Rush Limbaugh’s taunt about Pete Buttigieg’s sexuality is a tactical error that Democrats should do their best to amplify. Though he artfully couched the comments as an accusation against Democrats, he seems to want Buttigieg’s sexuality to be debated in public, hoping that the debate will help his own candidate, Trump.
Limbaugh’s comments have served as the canary in the conservative messaging coal mine against the possible Democratic nominee. There are pundits who see hitting Pete’s sexuality as a “Swiftboating” measure—the initiative that George W. Bush’s campaign took against John Kerry’s war record in 2004.
But Limbaugh’s comments are fundamentally different, and they won’t work, for a few key reasons.
Swiftboating might have worked on the margins. (like most myths, the reality is far murkier than the legend—Kerry had other traits that made him a weak candidate. Bush was an incumbent and America was at war. The fact that he had to resort to such a cheap shot speaks more to his weakness than strength.) But what made the attack so politically salient was that the accusers were on the same boat with Kerry in Vietnam. That made the attacks so personal that they were hard to ignore. Who would testify against the guy in the foxhole with them? There must be something to it, some voters concluded. The “objective” news media could report the story because there was an appearance of balance. None of that exists with the Limbaugh smear.
The visibility of openly gay Americans is increasing.
Unlike the Vietnam vets of the Swiftboat smear, most Americans know, work with, go to church with, and like gay people. While the visibility of active Vietnam Veterans was receding by 2004, the visibility of openly gay Americans is increasing. Openly gay people have represented America at the Olympics, in the World Cup, in Hollywood. The stigma still lingers, but it is receding fast.
The key to the Swiftboat school of smearing is to attack the opponent on their strength. Attacking their vulnerability just makes them sympathetic to voters who may not have been paying attention before. That’s why Trump is on the record praising Buttigieg’s sexuality, rather than condemning it. What makes Buttigieg a challenging foe is his surprising lack of vulnerability in any of the areas where Trump is strong.
Trump is a capitalist. Buttigieg worked for McKinsey. Trump praises the military but never served. Buttigieg enlisted (though the Wall Street Journal is attempting to make this his Achilles heel). Trump is an outsider. Buttigieg was a mayor a long way from Washington. Trump claims to love the heartland. Buttigieg is from the heartland.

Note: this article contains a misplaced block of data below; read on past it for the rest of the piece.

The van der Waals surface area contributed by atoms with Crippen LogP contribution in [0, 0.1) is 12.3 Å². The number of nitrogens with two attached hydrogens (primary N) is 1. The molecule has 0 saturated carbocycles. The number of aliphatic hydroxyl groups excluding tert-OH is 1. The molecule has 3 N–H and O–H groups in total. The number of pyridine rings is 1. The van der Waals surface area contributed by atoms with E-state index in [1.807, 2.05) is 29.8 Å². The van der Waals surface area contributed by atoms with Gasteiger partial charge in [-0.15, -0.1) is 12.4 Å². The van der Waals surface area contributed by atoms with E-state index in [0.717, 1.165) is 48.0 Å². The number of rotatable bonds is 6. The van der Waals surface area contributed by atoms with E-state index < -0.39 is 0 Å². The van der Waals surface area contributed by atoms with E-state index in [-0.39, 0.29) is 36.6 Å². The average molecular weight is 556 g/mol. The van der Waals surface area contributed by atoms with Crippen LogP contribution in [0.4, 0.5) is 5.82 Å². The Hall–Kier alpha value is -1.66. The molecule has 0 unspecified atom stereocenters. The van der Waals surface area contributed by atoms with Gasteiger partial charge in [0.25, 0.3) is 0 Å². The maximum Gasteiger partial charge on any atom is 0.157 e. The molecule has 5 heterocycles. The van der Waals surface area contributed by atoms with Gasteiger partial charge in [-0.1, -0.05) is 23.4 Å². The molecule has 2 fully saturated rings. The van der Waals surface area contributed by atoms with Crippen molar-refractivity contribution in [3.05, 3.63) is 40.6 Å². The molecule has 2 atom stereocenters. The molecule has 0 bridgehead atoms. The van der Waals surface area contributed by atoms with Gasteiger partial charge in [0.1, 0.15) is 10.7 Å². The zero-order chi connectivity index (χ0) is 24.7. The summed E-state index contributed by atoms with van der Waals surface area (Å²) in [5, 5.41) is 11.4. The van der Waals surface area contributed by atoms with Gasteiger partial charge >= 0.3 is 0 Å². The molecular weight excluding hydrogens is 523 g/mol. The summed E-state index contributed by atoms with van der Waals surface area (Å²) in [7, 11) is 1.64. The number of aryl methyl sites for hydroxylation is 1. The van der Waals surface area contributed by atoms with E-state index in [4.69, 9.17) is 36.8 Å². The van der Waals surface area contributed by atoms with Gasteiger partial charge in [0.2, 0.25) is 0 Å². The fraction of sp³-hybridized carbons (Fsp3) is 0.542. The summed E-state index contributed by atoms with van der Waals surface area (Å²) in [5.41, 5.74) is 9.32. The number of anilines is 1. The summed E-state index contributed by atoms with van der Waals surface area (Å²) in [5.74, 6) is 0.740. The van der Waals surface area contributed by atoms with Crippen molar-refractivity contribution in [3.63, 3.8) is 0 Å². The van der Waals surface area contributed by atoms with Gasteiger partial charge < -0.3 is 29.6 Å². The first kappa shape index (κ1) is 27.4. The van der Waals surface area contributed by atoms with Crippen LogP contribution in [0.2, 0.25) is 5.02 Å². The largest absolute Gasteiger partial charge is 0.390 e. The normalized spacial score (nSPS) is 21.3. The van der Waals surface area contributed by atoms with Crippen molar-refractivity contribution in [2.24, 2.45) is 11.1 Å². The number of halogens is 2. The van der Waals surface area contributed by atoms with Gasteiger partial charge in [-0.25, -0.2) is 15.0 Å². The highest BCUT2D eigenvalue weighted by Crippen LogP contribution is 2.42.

Who is the Buttigieg slur meant for?
Who is the Buttigieg slur meant for? The Trump conservative wing of the party has a methodology outlined in a recent article in The Atlantic. An outrageous statement is proferred, then amplified by “astroturf” grassroots publications created solely for amplification. The mainstream right-wing media covers the amplified story (“some say”), then the objective mainstream media covers the controversy. It’s a brilliant strategy that the objective media still hasn’t figured out how to combat. But the sexuality slur is atavistically tone-deaf. Trump already has a lock on the audience that would approve. But he is losing the suburban white women who have had enough of his shenanigans. This slur just reminds them of why they’re getting tired of it.
The world has moved on. The Limbaugh slur is from a world before Magic Johnson’s HIV admission, before the legalization of gay marriage, before Vice President Cheney’s daughter, before Megan Rapinoe, before Tim Cook, before Pope Francis. Gays have emerged publicly and the world hasn’t collapsed. The economy has flourished, technology has improved, the net worth of Americans has increased.
It’s hard to see what the Buttigieg slur achieves for Trump’s re-election effort. The main thing it does is remind voters who thought they would give the “drain the swamp” candidate the benefit of the doubt that a 73-year-old white guy from Queens is more Archie Bunker than Ronald Reagan.
Limbaugh has set up Pete Buttigieg for a “Checkers speech” moment—when young Richard Nixon took on critics and significantly raised his profile among those who thought he was too inexperienced to be taken seriously. Nixon before Checkers was a one-note anti-communist crusader. Nixon afterward was a national figure revered for his willingness to fight for his values.
Limbaugh and his “dittoheads” want to have a public debate about whether it’s “manly” for two men to kiss in public. The Democrats should pray that he keeps pushing for this debate. Because the more that suburban voters who Trump needs to win see of this petty, pathetic attempt to move the country back to a less tolerant time, the harder time they’ll have justifying abandoning their sense of fairness for a few more bucks in their 401Ks.